Lagos — The Attorney–General, and Minister for Justice’s office and the Ghana Maritime Authority, GMA, are working on a new maritime bill, which, when passed into law by parliament, will see suspected pirates arrested in the country’s waters sentenced to a maximum of 15 years jail term.
The move has become imperative as incidences of pirate attacks on the Gulf of Guinea are on the rise but the nation’s laws are inadequate to deal with the menace. Ghana has since 2020 till date recorded nine pirate attacks in its territorial waters in the Gulf of Guinea. Six out of the nine incidents took place last year, with three occurrences taking place between January and June 2021. These attacks were mainly on ships transporting bulk petroleum and its products and ships carrying exotic goods.
Though the menace is rapidly increasing in West Africa, the Ghana Maritime Authority (GMA), told the B&FT that these recorded attacks actually started from other countries and penetrated into Ghana’s exclusive economic zone. it is against this background that the authority is currently pushing for stricter piracy laws and stiffer punishment for culprits.
Speaking to the B&FT, Director-General of the Ghana Maritime Authority, Thomas KofiAlonsi said: “The proposal we have made to be factored into the law is that, when you are arrested on Ghana’s waters, you should be sentenced to a maximum of 15 years imprisonment.
The Attorney General has brought a new draft and his office wants to have a comprehensive maritime offenses bill that would look at other areas of the industry. The new law covers a whole gamut of our operations and we think it is the way to go. This new law would be an amalgamation of the pieces of maritime law scattered all over. It gives a one-stop shop to all the law offenses and its ramification. This would make things easy for us as an industry.”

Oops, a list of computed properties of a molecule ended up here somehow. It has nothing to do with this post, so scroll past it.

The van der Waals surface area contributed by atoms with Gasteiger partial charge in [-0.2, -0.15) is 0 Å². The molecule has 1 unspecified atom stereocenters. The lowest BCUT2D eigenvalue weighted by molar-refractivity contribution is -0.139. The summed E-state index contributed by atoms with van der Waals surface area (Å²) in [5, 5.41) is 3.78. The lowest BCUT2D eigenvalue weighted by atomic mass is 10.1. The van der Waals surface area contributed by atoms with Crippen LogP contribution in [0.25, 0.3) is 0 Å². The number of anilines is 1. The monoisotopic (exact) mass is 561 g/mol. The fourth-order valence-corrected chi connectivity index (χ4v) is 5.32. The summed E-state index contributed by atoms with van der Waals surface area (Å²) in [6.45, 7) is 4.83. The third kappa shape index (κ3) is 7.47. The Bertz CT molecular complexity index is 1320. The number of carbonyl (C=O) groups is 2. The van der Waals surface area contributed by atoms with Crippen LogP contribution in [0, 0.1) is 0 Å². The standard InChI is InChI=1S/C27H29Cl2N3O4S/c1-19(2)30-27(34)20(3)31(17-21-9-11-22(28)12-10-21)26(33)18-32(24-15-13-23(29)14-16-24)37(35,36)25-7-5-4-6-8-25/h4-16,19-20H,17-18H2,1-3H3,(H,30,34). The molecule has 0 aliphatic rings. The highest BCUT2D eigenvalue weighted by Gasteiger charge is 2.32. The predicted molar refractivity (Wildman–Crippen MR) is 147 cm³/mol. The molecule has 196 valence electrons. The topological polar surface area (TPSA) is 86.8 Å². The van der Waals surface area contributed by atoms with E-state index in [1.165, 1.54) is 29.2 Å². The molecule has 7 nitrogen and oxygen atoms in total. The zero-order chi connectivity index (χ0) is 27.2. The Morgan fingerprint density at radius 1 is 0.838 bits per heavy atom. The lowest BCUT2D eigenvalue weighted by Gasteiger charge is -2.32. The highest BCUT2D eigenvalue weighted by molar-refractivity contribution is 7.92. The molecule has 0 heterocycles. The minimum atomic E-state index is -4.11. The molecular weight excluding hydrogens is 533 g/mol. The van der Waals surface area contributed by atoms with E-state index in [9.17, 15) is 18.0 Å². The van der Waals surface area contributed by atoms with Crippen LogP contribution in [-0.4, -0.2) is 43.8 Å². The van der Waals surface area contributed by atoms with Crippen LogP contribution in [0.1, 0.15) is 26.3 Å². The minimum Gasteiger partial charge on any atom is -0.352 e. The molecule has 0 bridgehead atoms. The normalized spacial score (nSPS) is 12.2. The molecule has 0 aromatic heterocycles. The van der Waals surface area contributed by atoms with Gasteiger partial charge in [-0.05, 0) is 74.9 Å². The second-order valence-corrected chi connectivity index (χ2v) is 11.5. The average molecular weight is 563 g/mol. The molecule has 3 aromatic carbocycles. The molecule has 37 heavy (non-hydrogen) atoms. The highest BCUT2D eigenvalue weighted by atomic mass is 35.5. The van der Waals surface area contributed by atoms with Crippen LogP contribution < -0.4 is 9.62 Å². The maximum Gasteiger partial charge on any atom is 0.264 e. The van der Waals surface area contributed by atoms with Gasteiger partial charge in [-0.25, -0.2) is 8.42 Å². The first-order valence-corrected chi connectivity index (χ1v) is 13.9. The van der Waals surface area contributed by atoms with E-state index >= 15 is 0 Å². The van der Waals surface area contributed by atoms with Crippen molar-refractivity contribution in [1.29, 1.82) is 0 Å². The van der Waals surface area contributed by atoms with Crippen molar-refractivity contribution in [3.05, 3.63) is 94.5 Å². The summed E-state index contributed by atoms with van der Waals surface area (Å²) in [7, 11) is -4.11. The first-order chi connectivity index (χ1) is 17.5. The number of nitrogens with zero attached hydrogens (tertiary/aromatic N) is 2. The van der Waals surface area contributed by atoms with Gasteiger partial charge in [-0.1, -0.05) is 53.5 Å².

Currently, the nation’s laws do not permit the culprits apprehended for engaging in piracy to be persecuted in Ghana because it does not view piracy as a public threat. Rather, people arrested for crimes of piracy in Ghana are often sent to Nigeria for prosecution.
According to him, Sections 193 and I94 of the Criminal Offences Act have some gaps in them that make it very difficult to deal with pirates in Ghana. “It is very difficult if a law is not provided that deals with a particular crime, you cannot be persecuting somebody when you do not have the law to do so. Together with the Attorney General’s Department, what we are seeking to get a new law,” Mr. Alonsi added.
This, he added, would make it possible for pirates to be effectively dealt with when they are apprehended within the territorial waters of Ghana.
He is worried the nation’s blue economy might face some setbacks in terms of vessels being attracted to the country if expedient measures are not taken quickly to address the challenge.